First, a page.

Book Review: Zoo Station (John Russell #1) by David Downing

Zoo StationAbout the Book

By 1939, Anglo-American journalist John Russell has spent fifteen years in Berlin, where his German-born son lives. He writes human-interest pieces for British and American papers, avoiding the investigative journalism that could get him deported. But as war approaches, he faces the prospect of having to leave his son and his long-time girlfriend, Effi.

Then, an acquaintance from his communist days approaches him to do some work for the Soviets. Russell is reluctant but ultimately unable to resist. He becomes involved in other dangerous activities, helping a Jewish family and an idealistic American reporter. When the British and the Nazis notice his involvement with the Soviets, Russell is dragged into the world of warring intelligence services. (Audiobook narrated by Simon Prebble)

Format: Audiobook    Publisher: Audible
Published: 7th December 2009 [2007] Genre: Historical Fiction, Thriller

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My Review

Opening in pre-World War 2 Berlin, the book sees journalist, John Russell, witness firsthand increasing anti-Jewish sentiment and signs of the persecution and brutality to come.  There is a particularly powerful scene at the beginning of the book which illustrates this.  At the same time, in a chilling juxtaposition, the German people continue going about their daily activities: enjoying coffee and cake in pavement cafes, shopping, visiting the theatre or enjoying the latest Marx Brothers film at the cinema.  I enjoyed the believable detail about the streets, squares and public spaces of Berlin.  The Zoo Station of the title acts variously as clandestine meeting point, location for train spotting, a point of arrival and departure, and the scene of a suspicious death.

Russell becomes embroiled in the fate of a Jewish family and with a fellow journalist who is on the scent of a story about Nazi plans for an atrocity greater than anything witnessed so far (which is saying something).  Russell soon discovers that asking questions can be a dangerous business and faces a conflict between his journalistic instincts and integrity, and concern for his own safety and those close to him.

Russell’s early optimism that his work for the Soviets ‘would make him safer and richer’ turns out to be misplaced as he finds himself drawn in deeper than he intended. Suddenly, his life ‘seemed to be breaking up in slow motion’.  However, tired of being used and exhibiting a rebellious streak, he decides to find out if he’s still brave enough or quick-witted enough to turn the tables on those who are trying to manipulate him.  As he reflects, ‘A life concerned only with survival was a thin life.’  Has he, though, been seduced by his own cleverness? In the breathless final chapter, with Europe on the brink of war, the author ratchets up the tension as the reader nervously witnesses Russell run his greatest risk yet.

I really liked the touching relationship between John Russell and his German-born son, Peter, as they bond through activities such as attending football matches to cheer on their team or visiting the zoo.  Nevertheless, the malign influence of Nazism is never far away, even between father and son.  Effi, Russell’s girlfriend, plays a supportive if minor role in the book.  However, her fame as an actress does prove a fortunate and timely distraction at one point in the story.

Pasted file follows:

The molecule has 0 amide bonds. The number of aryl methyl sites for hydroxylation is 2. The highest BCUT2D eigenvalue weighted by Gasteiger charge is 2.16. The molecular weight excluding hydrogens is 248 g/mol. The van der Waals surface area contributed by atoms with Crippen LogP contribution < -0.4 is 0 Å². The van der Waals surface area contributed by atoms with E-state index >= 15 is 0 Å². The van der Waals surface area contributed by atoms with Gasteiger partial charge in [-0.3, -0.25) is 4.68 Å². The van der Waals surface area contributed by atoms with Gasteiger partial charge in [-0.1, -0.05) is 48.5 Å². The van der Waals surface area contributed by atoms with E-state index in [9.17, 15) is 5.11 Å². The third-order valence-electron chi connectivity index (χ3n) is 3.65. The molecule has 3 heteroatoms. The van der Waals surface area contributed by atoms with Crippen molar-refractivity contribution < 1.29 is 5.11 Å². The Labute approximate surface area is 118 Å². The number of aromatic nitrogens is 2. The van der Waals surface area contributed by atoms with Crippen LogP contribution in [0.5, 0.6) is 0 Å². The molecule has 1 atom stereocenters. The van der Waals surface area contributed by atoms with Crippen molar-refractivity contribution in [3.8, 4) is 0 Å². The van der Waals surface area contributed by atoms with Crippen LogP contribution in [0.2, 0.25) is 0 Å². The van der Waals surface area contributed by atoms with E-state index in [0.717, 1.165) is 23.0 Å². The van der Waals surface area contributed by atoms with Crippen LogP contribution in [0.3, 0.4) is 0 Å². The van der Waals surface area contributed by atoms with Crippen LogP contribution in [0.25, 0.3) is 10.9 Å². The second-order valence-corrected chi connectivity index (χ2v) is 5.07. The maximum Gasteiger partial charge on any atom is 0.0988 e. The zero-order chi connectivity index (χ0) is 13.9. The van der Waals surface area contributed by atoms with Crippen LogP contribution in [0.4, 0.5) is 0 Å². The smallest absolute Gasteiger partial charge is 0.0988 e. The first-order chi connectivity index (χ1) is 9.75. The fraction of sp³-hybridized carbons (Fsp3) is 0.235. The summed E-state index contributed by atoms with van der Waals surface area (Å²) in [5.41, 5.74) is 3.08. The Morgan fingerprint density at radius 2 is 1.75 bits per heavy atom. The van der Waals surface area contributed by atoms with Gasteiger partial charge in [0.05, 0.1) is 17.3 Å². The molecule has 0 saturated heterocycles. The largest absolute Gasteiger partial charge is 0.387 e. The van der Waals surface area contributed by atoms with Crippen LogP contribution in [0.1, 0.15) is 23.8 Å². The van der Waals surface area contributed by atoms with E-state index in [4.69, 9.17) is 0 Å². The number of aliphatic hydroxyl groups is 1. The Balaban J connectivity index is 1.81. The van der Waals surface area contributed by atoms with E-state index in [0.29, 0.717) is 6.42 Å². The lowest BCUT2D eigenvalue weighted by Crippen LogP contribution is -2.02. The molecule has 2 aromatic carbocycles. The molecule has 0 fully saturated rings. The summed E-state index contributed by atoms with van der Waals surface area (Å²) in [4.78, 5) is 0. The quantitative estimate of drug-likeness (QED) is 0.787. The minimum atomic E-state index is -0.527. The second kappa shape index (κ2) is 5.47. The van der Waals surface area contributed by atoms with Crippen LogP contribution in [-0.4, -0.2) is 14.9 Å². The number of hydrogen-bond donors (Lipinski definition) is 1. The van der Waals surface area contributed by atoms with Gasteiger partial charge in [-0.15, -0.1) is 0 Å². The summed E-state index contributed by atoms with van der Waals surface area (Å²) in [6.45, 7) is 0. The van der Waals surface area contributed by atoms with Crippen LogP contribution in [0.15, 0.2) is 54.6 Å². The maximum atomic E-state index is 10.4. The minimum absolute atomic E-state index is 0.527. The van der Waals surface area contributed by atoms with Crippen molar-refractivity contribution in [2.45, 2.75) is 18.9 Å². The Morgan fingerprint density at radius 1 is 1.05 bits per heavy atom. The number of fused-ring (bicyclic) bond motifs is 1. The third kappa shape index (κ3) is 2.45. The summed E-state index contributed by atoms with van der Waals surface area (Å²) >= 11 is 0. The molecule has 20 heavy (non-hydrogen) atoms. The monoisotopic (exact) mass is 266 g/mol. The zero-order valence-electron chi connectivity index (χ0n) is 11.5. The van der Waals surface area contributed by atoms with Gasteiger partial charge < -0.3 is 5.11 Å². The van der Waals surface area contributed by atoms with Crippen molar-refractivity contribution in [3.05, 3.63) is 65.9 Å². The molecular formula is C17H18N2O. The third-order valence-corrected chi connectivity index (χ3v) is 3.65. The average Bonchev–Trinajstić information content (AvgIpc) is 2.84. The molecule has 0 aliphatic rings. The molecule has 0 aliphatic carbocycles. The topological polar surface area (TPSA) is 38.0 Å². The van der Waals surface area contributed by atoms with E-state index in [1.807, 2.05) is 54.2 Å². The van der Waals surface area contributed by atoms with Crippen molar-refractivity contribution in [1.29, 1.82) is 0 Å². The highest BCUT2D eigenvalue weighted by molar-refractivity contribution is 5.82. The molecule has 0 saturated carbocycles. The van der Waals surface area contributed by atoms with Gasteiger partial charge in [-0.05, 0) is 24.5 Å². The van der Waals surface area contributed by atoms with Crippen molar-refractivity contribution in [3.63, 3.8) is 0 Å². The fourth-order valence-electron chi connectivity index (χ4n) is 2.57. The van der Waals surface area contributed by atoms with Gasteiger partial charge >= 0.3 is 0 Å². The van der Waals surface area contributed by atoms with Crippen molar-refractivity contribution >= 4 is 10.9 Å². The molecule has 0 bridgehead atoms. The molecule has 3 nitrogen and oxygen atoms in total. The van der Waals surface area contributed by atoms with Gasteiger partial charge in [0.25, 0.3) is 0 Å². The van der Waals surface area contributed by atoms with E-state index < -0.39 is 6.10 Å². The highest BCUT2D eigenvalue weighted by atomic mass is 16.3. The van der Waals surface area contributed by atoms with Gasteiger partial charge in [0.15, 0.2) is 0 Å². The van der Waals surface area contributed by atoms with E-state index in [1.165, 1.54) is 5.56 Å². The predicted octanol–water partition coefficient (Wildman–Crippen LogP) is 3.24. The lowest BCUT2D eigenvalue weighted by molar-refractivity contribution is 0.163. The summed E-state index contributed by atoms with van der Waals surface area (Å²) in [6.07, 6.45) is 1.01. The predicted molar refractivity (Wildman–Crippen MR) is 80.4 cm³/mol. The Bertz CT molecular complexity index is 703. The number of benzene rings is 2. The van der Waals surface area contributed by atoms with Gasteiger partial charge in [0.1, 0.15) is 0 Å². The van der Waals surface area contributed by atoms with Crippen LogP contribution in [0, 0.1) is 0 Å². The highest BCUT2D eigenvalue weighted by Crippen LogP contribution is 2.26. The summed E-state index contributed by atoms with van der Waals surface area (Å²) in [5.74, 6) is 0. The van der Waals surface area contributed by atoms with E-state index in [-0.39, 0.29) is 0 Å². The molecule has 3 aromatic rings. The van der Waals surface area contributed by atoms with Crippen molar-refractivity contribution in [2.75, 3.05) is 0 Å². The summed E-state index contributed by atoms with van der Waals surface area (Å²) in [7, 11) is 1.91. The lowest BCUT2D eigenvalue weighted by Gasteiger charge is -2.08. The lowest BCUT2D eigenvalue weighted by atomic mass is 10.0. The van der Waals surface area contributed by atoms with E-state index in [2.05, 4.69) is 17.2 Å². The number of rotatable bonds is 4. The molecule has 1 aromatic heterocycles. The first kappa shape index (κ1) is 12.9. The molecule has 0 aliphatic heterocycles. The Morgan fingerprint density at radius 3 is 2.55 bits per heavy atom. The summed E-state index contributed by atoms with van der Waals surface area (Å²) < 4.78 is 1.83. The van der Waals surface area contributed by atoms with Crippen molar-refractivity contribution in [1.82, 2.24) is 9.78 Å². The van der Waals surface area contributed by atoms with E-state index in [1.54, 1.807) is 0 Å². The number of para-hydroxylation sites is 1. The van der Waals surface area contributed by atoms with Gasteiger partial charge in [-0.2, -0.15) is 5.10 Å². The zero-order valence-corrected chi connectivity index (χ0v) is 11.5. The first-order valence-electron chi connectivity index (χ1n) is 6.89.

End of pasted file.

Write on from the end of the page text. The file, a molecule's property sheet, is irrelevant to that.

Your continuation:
Zoo Station is a taut, compelling espionage story with an authentic sense of the period and setting.  I’ll definitely be looking out for further books in the series.  In a first for me,  I listened to the audiobook version which is ten hours long.  There are twelve chapters of between 45 minutes and an hour listening time.  Simon Prebble makes an excellent narrator with his clear diction, measured pace, rich vocal tones and ability to create distinctive voices for the various characters (including the female ones).

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In three words: Atmospheric, tense, gripping

Try something similar…March Violets (Bernie Gunther #1) by Philip Kerr

David DowningAbout the Author

David Downing grew up in suburban London. He is the author of six books in the John Russell espionage series, set in WWII Berlin: Zoo Station, Silesian Station, Stettin Station, Potsdam Station, Lehrter Station, and Masaryk Station and the nonfiction work, Sealing Their Fate: The Twenty-Two Days That Decided World War II.

He lives with his wife in Guildford, England.  (Photo credit: Goodreads author page)

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About the Narrator

British-born Simon Prebble has played in everything from soaps to Shakespeare on stage and television, but it is as a veteran narrator of over four hundred audiobooks that he has made his mark since coming to the United States in 1990. Simon is one of AudioFile magazine’s Golden Voices, has received over twenty Earphones Awards, five Publishers Weekly Listen-Up Awards, and he has been a finalist fourteen times for an Audie Award. He was Publishers Weekly’s 2006 Narrator of the Year, and Booklist’s 2010 Voice of Choice.

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4 thoughts on “Book Review: Zoo Station (John Russell #1) by David Downing

    1. Thanks. I’ve not got into audio books up until now but my sister listens to them a lot and persuaded me to try one. My local library has an audio book loan facility so I can see myself trying more in future, especially for long books that I might be put off reading in physical form. I find it quite relaxing listening in bed before I go to sleep.


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